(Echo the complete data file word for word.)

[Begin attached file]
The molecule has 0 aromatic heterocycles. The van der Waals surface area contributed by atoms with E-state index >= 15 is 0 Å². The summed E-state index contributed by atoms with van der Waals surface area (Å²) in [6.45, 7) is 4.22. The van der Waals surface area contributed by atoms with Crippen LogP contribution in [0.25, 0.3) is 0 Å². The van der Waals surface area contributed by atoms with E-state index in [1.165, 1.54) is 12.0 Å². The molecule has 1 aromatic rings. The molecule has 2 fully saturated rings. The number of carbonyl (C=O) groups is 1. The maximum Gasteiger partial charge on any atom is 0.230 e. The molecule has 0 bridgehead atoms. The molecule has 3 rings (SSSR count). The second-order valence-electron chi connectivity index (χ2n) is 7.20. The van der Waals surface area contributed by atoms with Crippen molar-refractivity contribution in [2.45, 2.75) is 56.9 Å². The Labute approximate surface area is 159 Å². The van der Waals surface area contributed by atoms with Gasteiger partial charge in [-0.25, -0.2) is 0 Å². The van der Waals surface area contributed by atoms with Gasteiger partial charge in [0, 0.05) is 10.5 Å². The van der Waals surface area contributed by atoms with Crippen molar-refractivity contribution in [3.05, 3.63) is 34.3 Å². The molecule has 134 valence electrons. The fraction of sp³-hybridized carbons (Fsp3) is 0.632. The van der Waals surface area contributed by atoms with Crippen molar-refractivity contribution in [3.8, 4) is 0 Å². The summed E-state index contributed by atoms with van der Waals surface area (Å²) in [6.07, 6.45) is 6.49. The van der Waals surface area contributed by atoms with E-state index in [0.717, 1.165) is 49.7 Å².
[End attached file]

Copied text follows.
The molecule has 0 aromatic heterocycles. The van der Waals surface area contributed by atoms with E-state index >= 15 is 0 Å². The summed E-state index contributed by atoms with van der Waals surface area (Å²) in [6.45, 7) is 4.22. The van der Waals surface area contributed by atoms with Crippen LogP contribution in [0.25, 0.3) is 0 Å². The van der Waals surface area contributed by atoms with E-state index in [1.165, 1.54) is 12.0 Å². The molecule has 1 aromatic rings. The molecule has 2 fully saturated rings. The number of carbonyl (C=O) groups is 1. The maximum Gasteiger partial charge on any atom is 0.230 e. The molecule has 0 bridgehead atoms. The molecule has 3 rings (SSSR count). The second-order valence-electron chi connectivity index (χ2n) is 7.20. The van der Waals surface area contributed by atoms with Crippen molar-refractivity contribution in [2.45, 2.75) is 56.9 Å². The Labute approximate surface area is 159 Å². The van der Waals surface area contributed by atoms with Gasteiger partial charge in [-0.25, -0.2) is 0 Å². The van der Waals surface area contributed by atoms with Gasteiger partial charge in [0, 0.05) is 10.5 Å². The van der Waals surface area contributed by atoms with Crippen molar-refractivity contribution in [3.05, 3.63) is 34.3 Å². The molecule has 134 valence electrons. The fraction of sp³-hybridized carbons (Fsp3) is 0.632. The van der Waals surface area contributed by atoms with Crippen molar-refractivity contribution in [3.8, 4) is 0 Å². The summed E-state index contributed by atoms with van der Waals surface area (Å²) in [6.07, 6.45) is 6.49. The van der Waals surface area contributed by atoms with E-state index in [0.717, 1.165) is 49.7 Å².